Vicodin is a prescription medication that helps alleviate severe acute and chronic pain. However, it is easy to misuse the drug even when one does not suffer from a medical condition. As such, it can lead to Vicodin use disorder. By understanding the signs of Vicodin abuse, you can determine when you may have a problem and when to seek help.
What is Vicodin?
Vicodin is a combination of hydrocodone and acetaminophen. It is classified in the prescription opioid family of drugs, which includes morphine, codeine, oxymorphone, and fentanyl. Acetaminophen is an over-the-counter medication used to alleviate headaches, fever, and mild pain. It is a non-addictive drug.
Hydrocodone is a narcotic medication with a chemical structure that attaches to opioid receptors on the neurotransmitters and nerve endings in the brain and central nervous system. The drug essentially numbs the nerve endings, so the neurotransmitters no longer receive pain signals.
How is Vicodin Abused?
Vicodin can be abused in different ways. For example, suppose you have a prescription for Vicodin. As your body builds a tolerance to the drug, you may believe it is no longer working and start self-medicating to experience the pain-relieving effects.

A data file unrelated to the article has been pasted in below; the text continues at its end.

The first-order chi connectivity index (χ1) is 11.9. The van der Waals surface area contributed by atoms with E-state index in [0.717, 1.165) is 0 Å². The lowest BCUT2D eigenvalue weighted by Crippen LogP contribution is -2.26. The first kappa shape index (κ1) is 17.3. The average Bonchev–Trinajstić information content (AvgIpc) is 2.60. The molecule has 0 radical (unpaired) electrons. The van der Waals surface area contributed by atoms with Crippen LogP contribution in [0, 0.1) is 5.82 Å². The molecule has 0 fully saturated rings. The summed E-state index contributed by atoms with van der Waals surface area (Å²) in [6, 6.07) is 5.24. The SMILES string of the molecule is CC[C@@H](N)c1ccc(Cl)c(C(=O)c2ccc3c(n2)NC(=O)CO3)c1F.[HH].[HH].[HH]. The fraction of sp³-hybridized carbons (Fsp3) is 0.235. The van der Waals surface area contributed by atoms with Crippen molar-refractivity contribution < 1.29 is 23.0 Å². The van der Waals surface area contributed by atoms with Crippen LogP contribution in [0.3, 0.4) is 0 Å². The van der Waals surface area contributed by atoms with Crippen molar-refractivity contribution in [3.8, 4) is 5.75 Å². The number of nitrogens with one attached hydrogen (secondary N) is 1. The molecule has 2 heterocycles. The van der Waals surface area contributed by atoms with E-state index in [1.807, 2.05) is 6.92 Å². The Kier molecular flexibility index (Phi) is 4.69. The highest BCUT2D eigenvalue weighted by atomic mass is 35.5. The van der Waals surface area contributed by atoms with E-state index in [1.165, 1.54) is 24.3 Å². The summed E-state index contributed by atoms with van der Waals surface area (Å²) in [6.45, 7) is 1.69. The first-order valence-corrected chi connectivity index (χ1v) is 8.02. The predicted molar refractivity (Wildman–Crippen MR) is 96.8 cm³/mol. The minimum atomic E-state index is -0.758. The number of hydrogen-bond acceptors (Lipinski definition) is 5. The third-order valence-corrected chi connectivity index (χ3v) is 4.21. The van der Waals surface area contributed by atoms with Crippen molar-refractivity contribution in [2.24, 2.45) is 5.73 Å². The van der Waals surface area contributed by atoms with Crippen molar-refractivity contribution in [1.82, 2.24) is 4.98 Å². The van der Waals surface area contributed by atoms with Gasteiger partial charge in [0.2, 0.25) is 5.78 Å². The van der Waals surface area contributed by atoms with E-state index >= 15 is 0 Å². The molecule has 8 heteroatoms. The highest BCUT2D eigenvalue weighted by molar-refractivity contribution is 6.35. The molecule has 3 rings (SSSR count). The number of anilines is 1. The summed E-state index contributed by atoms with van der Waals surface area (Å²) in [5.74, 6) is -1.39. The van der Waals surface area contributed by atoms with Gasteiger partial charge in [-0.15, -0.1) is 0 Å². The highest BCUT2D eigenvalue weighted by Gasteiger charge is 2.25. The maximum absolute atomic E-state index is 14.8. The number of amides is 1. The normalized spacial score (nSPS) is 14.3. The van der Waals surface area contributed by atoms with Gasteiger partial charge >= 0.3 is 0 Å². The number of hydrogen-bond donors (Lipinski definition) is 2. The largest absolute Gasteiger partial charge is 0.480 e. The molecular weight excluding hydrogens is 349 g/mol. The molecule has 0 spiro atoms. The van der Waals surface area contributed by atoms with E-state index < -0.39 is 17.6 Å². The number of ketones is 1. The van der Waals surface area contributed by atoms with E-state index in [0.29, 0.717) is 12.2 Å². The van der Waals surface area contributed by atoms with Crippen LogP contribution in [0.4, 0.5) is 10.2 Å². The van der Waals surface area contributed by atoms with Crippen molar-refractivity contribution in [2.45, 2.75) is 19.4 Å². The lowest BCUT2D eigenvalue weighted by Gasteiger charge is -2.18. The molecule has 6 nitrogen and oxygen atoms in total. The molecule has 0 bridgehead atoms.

However, self-medicating is dangerous as the more you increase your dosage, the higher the risk of accidental overdose and potentially death. Eventually, you become addicted and believe you cannot function without the drug.
When you take Vicodin and do not need it, it causes you to feel relaxed and calm while in a euphoric state. You can feel happy, content, and upbeat. YHowever, you can also experience dizziness, lightheadedness, and hallucinations.
If you enjoy these sensations, the brain remembers the behavior as pleasurable. As a result, the brain will start to crave Vicodin and subconsciously encourage you to use it again. The more you use it, the more the body will crave it, leading to dependence and addiction.
What Are the Signs of Vicodin Abuse?
The signs of Vicodin abuse can vary from one person to the next. They also depend on the dosage amount, frequency of use, and length of time Vicodin has been taken. However, most people will display one or more of these common signs: